MindSpot marks 50,000 patients

A photo of the The Minister for Health, The Hon. Sussan Ley MP, joining the Vice-Chancellor and Chancellor on a tour of MindSpot
The Minister for Health, The Hon. Sussan Ley MP, joins the Vice-Chancellor and Chancellor on a tour of MindSpot

The Federal Minister for Health, the Hon. Sussan Ley MP, visited campus on Friday as part of a celebration to mark MindSpot‘s 50,000th patient – a remarkable achievement for a service just 10 years old. The Chancellor and Vice-Chancellor accompanied the minister on a tour of the MindSpot facilities, before attending a short ceremony to mark the occasion, followed by a morning tea.

The Vice-Chancellor praised MindSpot’s “remarkable achievement to help people near and, more importantly, far” by providing the world’s first national online mental health service.

“It is a source of great pride for me that we have this program at the University,” Professor Dowton said. “Mental health is a huge problem. As a uni of service and engagement there is no finer example of our work in that regard than MindSpot.”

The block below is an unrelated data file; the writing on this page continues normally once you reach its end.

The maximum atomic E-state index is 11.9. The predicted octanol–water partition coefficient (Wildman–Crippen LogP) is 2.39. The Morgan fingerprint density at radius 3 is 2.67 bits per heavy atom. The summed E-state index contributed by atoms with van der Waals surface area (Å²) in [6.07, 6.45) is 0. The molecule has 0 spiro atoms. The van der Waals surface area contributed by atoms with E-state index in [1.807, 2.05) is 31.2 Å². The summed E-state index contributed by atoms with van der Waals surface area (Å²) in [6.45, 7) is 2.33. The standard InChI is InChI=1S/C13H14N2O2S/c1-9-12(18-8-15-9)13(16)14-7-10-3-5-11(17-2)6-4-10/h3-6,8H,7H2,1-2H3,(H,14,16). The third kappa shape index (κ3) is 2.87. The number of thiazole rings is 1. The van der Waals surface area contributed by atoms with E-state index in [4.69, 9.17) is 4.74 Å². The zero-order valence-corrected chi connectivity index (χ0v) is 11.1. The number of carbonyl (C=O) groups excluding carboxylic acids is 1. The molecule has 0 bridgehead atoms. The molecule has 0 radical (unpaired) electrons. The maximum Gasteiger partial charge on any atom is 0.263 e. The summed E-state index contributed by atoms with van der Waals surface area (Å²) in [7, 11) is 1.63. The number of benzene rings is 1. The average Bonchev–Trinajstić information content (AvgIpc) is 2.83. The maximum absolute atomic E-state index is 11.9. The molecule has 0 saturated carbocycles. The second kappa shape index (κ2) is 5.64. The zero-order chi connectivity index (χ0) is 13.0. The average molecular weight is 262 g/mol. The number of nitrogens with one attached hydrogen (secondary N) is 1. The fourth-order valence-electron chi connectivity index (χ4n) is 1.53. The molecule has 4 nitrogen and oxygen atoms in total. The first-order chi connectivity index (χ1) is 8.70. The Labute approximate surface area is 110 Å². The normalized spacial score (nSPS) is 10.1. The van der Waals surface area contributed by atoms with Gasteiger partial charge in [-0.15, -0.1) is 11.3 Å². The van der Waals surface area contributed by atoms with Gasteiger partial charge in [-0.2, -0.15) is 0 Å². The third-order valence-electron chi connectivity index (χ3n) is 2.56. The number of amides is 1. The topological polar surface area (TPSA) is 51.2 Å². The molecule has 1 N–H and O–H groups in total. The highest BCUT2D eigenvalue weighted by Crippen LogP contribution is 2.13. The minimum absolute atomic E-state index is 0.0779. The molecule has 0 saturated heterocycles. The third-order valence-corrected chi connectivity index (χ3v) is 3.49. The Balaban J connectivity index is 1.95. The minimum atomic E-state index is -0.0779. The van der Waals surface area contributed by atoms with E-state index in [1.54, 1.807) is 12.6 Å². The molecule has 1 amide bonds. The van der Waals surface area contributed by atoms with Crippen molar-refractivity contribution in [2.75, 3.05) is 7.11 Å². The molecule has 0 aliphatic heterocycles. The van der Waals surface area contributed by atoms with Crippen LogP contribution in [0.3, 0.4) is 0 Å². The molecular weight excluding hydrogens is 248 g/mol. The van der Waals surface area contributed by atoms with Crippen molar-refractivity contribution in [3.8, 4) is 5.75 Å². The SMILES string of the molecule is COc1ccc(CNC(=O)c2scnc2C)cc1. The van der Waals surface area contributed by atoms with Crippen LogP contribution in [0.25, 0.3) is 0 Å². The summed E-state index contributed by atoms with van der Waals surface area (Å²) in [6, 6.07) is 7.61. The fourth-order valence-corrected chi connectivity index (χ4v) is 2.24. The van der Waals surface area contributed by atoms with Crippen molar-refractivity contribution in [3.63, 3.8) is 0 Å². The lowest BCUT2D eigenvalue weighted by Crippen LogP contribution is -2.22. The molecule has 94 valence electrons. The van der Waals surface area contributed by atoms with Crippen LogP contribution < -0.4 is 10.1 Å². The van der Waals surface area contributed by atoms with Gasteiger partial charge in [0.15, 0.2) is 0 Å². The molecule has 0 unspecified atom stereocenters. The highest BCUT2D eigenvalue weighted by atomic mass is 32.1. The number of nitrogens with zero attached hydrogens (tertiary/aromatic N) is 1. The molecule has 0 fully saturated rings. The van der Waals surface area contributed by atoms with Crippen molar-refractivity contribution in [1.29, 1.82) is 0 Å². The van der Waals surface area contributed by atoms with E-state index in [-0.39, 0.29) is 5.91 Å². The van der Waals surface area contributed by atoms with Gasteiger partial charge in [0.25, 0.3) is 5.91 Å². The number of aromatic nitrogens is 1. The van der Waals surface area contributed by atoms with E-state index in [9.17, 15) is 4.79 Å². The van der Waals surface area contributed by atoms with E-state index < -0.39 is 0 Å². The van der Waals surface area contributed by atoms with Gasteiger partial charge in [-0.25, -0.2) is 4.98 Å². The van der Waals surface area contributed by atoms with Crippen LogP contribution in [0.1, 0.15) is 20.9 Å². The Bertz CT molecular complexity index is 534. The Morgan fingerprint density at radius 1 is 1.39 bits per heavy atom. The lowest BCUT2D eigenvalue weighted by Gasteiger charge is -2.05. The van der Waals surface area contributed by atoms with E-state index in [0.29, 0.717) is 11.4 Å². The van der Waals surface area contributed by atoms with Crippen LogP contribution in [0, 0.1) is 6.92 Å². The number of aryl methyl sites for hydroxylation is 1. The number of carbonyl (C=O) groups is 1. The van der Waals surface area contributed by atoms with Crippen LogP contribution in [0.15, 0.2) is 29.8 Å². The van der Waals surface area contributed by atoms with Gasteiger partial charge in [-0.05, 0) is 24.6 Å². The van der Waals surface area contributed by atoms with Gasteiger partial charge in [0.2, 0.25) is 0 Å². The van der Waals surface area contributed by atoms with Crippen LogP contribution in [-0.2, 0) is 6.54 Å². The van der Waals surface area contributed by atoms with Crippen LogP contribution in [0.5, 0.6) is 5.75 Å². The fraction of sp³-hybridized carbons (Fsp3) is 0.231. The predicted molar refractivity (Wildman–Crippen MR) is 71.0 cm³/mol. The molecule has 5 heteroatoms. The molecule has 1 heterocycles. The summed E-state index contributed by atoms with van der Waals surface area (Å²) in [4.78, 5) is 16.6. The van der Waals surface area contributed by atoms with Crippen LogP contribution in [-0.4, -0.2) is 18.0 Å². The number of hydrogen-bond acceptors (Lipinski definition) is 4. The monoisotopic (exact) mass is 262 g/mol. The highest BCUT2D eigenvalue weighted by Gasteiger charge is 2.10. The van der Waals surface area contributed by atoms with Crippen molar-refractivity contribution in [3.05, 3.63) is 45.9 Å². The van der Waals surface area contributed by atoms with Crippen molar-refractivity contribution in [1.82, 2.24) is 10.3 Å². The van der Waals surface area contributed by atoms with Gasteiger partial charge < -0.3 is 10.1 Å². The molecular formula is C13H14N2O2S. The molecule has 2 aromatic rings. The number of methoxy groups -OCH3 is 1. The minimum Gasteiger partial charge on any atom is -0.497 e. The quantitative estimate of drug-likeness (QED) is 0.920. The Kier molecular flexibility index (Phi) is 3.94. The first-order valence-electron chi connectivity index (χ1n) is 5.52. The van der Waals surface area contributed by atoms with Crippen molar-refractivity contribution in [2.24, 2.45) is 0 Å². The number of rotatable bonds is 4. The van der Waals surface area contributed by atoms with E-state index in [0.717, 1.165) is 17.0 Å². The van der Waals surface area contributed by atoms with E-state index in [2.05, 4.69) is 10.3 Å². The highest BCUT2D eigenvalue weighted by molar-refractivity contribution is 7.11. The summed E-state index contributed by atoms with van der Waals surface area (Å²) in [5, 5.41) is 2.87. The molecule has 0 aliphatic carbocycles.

Professor Nick Titov, Director of MindSpot, provided a short history of MindSpot. The service provides online treatment for anxiety, depression and other mental health conditions. It’s delivery over the internet makes it particularly important for Australia, where distance can often prevent those outside metropolitan areas from accessing the help they need.

So vital is the service that it’s planned introduction in 2006 was accelerated, with Titov and his team having to “fly the plane whilst building the plane” in meeting and responding to public demand. The service has been an outstanding success, running more than 60 clinical trials over the past decade, many of which were world-firsts. Of it’s users to date, 33 per cent have suicidal thoughts, three per cent have thoughts and a plan, and one per cent also have intention to commit suicide. “To date, we haven’t lost anyone,” said Titov, reflecting that this potentially means hundreds of lives saved by the service.

Minister Ley outlined the government’s commitment to mental health as a matter of national importance. “I came here to learn what MindSpot does, take it away, think about and incorporate it into the health system of Australia,” she said. “The service is incredibly high-quality, evidence-based; it follows up, it’s not ad hoc and your people are very, very good at what you do.”

In closing the event, Professor Titov reflected on the core purpose of MindSpot, and it’s future: “Our mission was to develop a service that we would want our family and friends to use,” he said. “Congratulations. We’ve made a pretty good start.”